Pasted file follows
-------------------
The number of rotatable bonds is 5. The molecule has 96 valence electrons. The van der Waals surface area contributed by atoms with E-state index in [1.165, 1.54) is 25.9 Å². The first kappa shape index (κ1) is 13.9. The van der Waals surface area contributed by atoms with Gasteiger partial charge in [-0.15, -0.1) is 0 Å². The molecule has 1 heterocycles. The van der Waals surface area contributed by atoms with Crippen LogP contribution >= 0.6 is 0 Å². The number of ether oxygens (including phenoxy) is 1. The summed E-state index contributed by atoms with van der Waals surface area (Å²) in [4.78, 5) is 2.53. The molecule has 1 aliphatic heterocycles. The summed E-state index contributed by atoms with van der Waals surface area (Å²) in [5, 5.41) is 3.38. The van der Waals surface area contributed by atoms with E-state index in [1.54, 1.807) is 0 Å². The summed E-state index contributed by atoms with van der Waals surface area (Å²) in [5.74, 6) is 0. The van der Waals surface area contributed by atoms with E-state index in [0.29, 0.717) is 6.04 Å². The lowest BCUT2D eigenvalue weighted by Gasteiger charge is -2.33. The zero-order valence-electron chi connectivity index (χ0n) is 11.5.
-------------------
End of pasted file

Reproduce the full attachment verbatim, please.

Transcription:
The number of rotatable bonds is 5. The molecule has 96 valence electrons. The van der Waals surface area contributed by atoms with E-state index in [1.165, 1.54) is 25.9 Å². The first kappa shape index (κ1) is 13.9. The van der Waals surface area contributed by atoms with Gasteiger partial charge in [-0.15, -0.1) is 0 Å². The molecule has 1 heterocycles. The van der Waals surface area contributed by atoms with Crippen LogP contribution >= 0.6 is 0 Å². The number of ether oxygens (including phenoxy) is 1. The summed E-state index contributed by atoms with van der Waals surface area (Å²) in [4.78, 5) is 2.53. The molecule has 1 aliphatic heterocycles. The summed E-state index contributed by atoms with van der Waals surface area (Å²) in [5, 5.41) is 3.38. The van der Waals surface area contributed by atoms with E-state index in [1.54, 1.807) is 0 Å². The summed E-state index contributed by atoms with van der Waals surface area (Å²) in [5.74, 6) is 0. The van der Waals surface area contributed by atoms with E-state index in [0.29, 0.717) is 6.04 Å². The lowest BCUT2D eigenvalue weighted by Gasteiger charge is -2.33. The zero-order valence-electron chi connectivity index (χ0n) is 11.5.